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Soswaewon (소쇄원)

View within Soswaewon (소쇄원) - Gwangpung-gak

One of our stops in Jeollanam-do a fortnight ago was Soswaewon (소쇄원), located within Damyang County (담양군). Damyang is mostly known for its Bamboo Park on the other side of the county - more on that later - but the trip to Soswaewon is definitely a nice way to spend some time relaxing in nature. Soswaewon is a natural garden that was originally built by Yang San-bo (양산보) upon his retreat from a position as Minister of Audit and Inspection in 1519, at the ripe old age of 17 years old.

Part of the reasoning behind his decision comes from the fact that his mentor, Jo Gwang-jo (조광조), died in exile earlier in the year following a large political battle concerning the requirements for civil service officials within the Joseon Dynasty. Despite helping King Jungjong (중종) usurp power from his half-brother in a coup, Jo Gwang-jo was rewarded with banishment to Jeolla Province and eventually poisoned. You can see how a scholar and government official like Yang San-bo would be a little disillusioned with the political environment of the time following that turn of events.

Even today one has to drive through bamboo forests and around a sizable lake before reaching the entrance to Soswaewon. While this makes it a little harder to access, it also adds to the general serenity. The palaces of downtown Seoul offer a dash of green in contrast to the normal gray and neon of the capital's cityscape, but the distant sound of traffic is still there to remind you that 10+ million people are carrying on business outside. Things are much more laid-back in Soswaewon. The 9,900m2 garden is surrounded by a doldam (stone and clay wall) that contains a few buildings but nothing too significant that would detract from the overall feel.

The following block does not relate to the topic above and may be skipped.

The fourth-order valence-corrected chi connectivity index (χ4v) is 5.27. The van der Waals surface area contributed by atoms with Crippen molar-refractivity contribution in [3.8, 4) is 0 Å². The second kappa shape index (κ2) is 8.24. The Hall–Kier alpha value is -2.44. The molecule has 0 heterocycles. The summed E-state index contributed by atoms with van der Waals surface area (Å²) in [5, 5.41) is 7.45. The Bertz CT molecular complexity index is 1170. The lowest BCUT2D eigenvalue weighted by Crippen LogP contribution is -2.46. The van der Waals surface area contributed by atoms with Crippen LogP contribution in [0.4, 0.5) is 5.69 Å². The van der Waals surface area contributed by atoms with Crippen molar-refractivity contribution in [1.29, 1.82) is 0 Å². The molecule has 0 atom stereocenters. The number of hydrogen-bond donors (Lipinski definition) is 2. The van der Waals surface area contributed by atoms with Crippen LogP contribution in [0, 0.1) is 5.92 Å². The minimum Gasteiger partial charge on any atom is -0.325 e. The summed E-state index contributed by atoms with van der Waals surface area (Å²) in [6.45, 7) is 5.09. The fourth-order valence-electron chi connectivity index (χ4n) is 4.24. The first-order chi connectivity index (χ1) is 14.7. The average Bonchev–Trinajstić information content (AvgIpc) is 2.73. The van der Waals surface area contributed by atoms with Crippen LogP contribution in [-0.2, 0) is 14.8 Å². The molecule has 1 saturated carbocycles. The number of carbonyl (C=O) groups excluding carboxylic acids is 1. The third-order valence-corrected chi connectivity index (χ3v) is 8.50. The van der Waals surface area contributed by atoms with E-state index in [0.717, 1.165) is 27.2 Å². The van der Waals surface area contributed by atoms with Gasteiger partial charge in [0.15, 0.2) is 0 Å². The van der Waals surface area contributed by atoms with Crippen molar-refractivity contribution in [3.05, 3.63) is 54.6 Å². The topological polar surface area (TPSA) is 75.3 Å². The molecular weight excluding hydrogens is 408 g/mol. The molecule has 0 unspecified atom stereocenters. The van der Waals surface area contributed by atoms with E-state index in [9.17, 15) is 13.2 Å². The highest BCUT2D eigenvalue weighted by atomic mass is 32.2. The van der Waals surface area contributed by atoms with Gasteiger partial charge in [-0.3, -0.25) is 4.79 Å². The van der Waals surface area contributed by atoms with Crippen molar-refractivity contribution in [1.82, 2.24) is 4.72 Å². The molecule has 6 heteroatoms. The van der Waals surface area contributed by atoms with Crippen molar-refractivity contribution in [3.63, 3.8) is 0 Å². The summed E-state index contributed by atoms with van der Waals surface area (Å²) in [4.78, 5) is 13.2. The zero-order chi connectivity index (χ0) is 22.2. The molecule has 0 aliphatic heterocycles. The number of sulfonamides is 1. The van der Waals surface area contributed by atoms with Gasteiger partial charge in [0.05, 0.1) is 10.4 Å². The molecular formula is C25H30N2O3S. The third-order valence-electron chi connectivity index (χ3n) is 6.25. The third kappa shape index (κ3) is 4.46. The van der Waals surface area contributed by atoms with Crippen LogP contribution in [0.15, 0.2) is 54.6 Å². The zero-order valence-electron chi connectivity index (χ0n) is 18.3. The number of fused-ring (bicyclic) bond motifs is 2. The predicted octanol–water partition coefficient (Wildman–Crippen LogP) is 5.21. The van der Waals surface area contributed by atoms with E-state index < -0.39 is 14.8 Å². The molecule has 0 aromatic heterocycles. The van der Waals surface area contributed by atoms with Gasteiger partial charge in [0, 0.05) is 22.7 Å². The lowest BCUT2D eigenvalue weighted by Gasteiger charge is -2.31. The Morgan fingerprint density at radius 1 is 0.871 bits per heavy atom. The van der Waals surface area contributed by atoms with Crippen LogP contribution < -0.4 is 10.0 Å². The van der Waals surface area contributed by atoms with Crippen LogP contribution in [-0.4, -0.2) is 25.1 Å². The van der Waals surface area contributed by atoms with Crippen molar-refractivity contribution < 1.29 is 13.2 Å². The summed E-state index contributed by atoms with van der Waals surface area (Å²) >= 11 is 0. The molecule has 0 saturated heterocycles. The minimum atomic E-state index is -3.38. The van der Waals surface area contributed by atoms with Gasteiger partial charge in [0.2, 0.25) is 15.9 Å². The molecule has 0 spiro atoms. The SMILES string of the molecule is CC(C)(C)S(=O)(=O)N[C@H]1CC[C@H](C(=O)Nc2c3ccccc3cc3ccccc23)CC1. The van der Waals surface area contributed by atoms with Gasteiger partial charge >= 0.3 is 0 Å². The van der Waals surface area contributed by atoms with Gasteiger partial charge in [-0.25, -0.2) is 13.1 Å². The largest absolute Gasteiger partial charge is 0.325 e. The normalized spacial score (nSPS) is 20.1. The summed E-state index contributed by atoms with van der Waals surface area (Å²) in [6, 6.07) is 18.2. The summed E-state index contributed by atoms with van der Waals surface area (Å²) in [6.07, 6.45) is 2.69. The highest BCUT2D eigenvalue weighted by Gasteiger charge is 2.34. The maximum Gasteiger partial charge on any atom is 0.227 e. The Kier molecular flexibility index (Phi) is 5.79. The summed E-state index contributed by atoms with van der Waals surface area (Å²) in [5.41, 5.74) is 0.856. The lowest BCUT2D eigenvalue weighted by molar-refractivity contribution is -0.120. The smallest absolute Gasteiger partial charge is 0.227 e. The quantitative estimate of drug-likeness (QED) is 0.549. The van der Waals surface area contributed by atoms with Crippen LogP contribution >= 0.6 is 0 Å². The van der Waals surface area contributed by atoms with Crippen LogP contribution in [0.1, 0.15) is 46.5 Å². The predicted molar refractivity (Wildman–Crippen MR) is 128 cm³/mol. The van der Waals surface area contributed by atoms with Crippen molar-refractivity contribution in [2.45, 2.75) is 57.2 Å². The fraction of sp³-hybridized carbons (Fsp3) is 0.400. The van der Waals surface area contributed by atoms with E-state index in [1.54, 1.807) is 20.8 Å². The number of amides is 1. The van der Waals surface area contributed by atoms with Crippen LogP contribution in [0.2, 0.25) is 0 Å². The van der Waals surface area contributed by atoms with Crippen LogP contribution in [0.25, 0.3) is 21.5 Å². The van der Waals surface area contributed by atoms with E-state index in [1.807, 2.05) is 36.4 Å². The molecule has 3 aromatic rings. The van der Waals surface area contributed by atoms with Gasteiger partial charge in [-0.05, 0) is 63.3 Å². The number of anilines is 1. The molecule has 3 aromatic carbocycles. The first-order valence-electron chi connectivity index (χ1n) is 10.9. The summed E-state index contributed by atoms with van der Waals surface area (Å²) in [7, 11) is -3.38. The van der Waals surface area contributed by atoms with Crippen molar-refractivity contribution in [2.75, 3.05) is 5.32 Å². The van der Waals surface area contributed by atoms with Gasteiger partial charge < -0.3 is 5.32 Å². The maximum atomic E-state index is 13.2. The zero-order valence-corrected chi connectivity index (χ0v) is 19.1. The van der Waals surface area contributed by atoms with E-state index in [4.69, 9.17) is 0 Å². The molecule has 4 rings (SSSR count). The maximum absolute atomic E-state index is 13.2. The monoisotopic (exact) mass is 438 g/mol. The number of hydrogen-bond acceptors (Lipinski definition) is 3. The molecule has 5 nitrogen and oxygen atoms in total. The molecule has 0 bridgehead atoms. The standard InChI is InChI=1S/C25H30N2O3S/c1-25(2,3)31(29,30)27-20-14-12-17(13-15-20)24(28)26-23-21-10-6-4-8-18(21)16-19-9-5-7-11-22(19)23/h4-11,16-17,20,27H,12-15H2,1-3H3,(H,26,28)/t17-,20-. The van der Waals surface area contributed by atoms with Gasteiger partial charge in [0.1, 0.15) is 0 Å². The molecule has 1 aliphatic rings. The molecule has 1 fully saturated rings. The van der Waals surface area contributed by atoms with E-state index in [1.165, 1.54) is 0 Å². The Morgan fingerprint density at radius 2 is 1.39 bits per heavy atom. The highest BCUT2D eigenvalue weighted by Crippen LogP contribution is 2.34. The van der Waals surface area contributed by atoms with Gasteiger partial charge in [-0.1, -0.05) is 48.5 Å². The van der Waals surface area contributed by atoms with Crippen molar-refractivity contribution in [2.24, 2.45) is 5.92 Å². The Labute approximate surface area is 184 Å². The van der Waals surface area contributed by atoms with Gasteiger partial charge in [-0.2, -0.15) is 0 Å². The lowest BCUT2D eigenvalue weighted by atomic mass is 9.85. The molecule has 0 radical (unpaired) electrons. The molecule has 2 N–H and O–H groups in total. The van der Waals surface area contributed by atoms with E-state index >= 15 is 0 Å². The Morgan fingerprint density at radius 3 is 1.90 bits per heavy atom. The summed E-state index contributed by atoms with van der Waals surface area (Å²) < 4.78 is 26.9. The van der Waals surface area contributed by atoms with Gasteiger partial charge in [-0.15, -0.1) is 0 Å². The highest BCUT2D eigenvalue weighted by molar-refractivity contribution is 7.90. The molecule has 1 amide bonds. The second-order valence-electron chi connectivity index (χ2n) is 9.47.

The official page for Damyang County has a bit more information about the site but is not the most user-friendly when it comes to readability. I assume it's a relatively quick translation from the Korean page and in its defense it does get the message across. The site mentions some of the plant types to be found there - the original selection included 7 Korean species, 13 Chinese, 1 Japanese, and 1 Indian - and explains the meaning behind the buildings' names. A write-up by Hwang Doo-jin mentions that Yang San-bo's descendants still own the garden, as he made clear in his will that the land not be sold, and have kept it open to the public.

I have a few more photos posted from Soswaewon here and thoroughly enjoyed soaking my feet in Jeongcheon (정천) on a hot summer day. (And yes, Jeongcheon does get bigger further downstream!) I was disappointed to hear the academy director make a few rude comments on how it was his wife's idea to visit Soswaewon and that stopping there was a stupid idea. Apparently he was expecting something just like the Damyang Bamboo Park and felt that anything else was wasting our time. It's a little sad that he couldn't enjoy the garden as a unique destination on its own. Then again, he spent almost the entire trip taking pictures rather than enjoying the scenery without a camera in the way. To each their own, I suppose, although this topic (photos on trips) is one that I would like to bring up again at some point in the future. Having said that, I think it's time to finish this post and get some shut-eye.


( 2 comments — Leave a comment )
Jul. 17th, 2008 08:03 pm (UTC)
Any news from Cambridge?
(Deleted comment)
Jul. 20th, 2008 08:11 pm (UTC)
Do scale models count? ;)
( 2 comments — Leave a comment )